I had a parakeet in high school, but he wasn’t my pet so much as he was my mom’s frenemy. He’d squawk at her; she’d resort to insults. He’d kick birdseed everywhere; she’d fool him into thinking it was night by tossing a sheet over his cage at 3 pm.
I mention this episode of failure in pet ownership because I met up with my brother this weekend for a semi-annual tradition like no other: watching him watch the National Dog Show. It’s fantastic–this year, he reminisced about animal companions we never had, and I laughed/snorted when the dalmatians trotted around the ring.
With their short, spot-adorned white coats, dalmatians make for adorable Disney puppies and noble fire truck mascots. We were being attacked with utter cuteness, interrupted only by this laugh/snort moment: “Isn’t that a weird choice for a print?”
A week or two ago, I mentioned there being a shift this season away from color and toward animal patterns. There’s business reasoning to this: an uncertain economy breeds uncertain consumers, and uncertain consumers spend their money first on immediate needs, then on longer-lasting wants. Not so much on periwinkle bags.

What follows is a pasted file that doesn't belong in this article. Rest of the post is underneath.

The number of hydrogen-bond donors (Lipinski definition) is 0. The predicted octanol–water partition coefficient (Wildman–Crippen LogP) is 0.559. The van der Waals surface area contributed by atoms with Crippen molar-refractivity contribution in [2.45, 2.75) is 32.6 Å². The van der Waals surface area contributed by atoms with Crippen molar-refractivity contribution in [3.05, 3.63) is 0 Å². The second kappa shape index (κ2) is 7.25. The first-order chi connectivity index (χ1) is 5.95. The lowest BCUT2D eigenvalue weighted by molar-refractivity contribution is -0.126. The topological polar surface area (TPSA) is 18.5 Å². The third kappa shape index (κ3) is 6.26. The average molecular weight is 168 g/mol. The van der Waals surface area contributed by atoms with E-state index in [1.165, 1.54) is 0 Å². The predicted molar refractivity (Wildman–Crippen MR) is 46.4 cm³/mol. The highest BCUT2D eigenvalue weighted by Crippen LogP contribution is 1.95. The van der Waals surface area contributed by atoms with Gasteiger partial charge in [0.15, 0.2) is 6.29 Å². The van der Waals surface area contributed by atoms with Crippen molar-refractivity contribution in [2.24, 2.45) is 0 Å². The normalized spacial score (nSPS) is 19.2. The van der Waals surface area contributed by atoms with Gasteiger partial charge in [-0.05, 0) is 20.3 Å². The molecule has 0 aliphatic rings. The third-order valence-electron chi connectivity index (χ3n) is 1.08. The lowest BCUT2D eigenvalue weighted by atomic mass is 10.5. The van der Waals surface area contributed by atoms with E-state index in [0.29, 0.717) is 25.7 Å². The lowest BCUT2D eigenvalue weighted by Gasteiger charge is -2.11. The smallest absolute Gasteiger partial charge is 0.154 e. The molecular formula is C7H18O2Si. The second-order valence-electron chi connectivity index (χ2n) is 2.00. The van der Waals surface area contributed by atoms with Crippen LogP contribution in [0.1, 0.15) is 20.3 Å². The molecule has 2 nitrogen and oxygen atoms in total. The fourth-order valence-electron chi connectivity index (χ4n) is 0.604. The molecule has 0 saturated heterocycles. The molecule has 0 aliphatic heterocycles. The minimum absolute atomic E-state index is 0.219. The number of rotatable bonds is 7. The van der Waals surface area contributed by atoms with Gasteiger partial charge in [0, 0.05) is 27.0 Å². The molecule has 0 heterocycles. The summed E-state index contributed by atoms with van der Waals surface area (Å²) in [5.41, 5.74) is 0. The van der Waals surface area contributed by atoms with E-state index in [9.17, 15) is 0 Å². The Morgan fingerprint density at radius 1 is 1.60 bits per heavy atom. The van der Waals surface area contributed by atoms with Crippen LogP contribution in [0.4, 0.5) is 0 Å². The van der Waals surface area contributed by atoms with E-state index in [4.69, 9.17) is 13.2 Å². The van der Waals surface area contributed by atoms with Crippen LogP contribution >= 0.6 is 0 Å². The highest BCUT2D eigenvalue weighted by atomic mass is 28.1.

This isn’t to say designers cut color entirely; rather, teams are steered in the direction of calmer palettes (darker reds, browns, purples) and prints with sustainable track records. Animal almost always rises to the top under these circumstances, much more so than color-dependent stripes. Take leopard: year after year, even if not a must-have, it’s never derided as “off-trend” or offensive.
By no means an obvious choice, dalmatian is an interesting alternative. Highly distinguishable from other animal prints–full spots that cluster more tightly than leopard–my thought is we’re drawn in by a sense of surrogate comfort. The day might get tough, the economy rough, but at our busiest–rushing out of the office for lunch or packing up after class–a visual cue born of unconditional love carries us home.